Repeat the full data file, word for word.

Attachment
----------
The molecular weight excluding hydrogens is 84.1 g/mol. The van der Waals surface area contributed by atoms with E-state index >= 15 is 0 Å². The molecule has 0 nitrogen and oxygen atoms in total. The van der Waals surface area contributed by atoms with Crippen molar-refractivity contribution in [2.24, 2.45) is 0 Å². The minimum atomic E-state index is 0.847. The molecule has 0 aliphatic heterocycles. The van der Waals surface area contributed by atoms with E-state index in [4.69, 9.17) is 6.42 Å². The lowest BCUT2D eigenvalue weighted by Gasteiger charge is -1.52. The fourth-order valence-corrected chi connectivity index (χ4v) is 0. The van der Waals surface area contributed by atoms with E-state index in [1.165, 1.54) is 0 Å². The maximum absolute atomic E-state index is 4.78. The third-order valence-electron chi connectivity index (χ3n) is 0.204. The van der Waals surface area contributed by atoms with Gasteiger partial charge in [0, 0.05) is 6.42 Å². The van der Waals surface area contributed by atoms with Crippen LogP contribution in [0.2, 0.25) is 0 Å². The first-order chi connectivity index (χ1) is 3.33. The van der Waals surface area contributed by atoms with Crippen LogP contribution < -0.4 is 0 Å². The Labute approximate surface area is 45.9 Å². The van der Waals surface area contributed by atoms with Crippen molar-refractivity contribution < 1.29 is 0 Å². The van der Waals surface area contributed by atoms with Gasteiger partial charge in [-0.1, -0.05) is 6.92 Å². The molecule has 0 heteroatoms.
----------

The molecular weight excluding hydrogens is 84.1 g/mol. The van der Waals surface area contributed by atoms with E-state index >= 15 is 0 Å². The molecule has 0 nitrogen and oxygen atoms in total. The van der Waals surface area contributed by atoms with Crippen molar-refractivity contribution in [2.24, 2.45) is 0 Å². The minimum atomic E-state index is 0.847. The molecule has 0 aliphatic heterocycles. The van der Waals surface area contributed by atoms with E-state index in [4.69, 9.17) is 6.42 Å². The lowest BCUT2D eigenvalue weighted by Gasteiger charge is -1.52. The fourth-order valence-corrected chi connectivity index (χ4v) is 0. The van der Waals surface area contributed by atoms with E-state index in [1.165, 1.54) is 0 Å². The maximum absolute atomic E-state index is 4.78. The third-order valence-electron chi connectivity index (χ3n) is 0.204. The van der Waals surface area contributed by atoms with Gasteiger partial charge in [0, 0.05) is 6.42 Å². The van der Waals surface area contributed by atoms with Crippen LogP contribution in [0.2, 0.25) is 0 Å². The first-order chi connectivity index (χ1) is 3.33. The van der Waals surface area contributed by atoms with Crippen LogP contribution < -0.4 is 0 Å². The Labute approximate surface area is 45.9 Å². The van der Waals surface area contributed by atoms with Crippen molar-refractivity contribution < 1.29 is 0 Å². The van der Waals surface area contributed by atoms with Gasteiger partial charge in [-0.1, -0.05) is 6.92 Å². The molecule has 0 heteroatoms.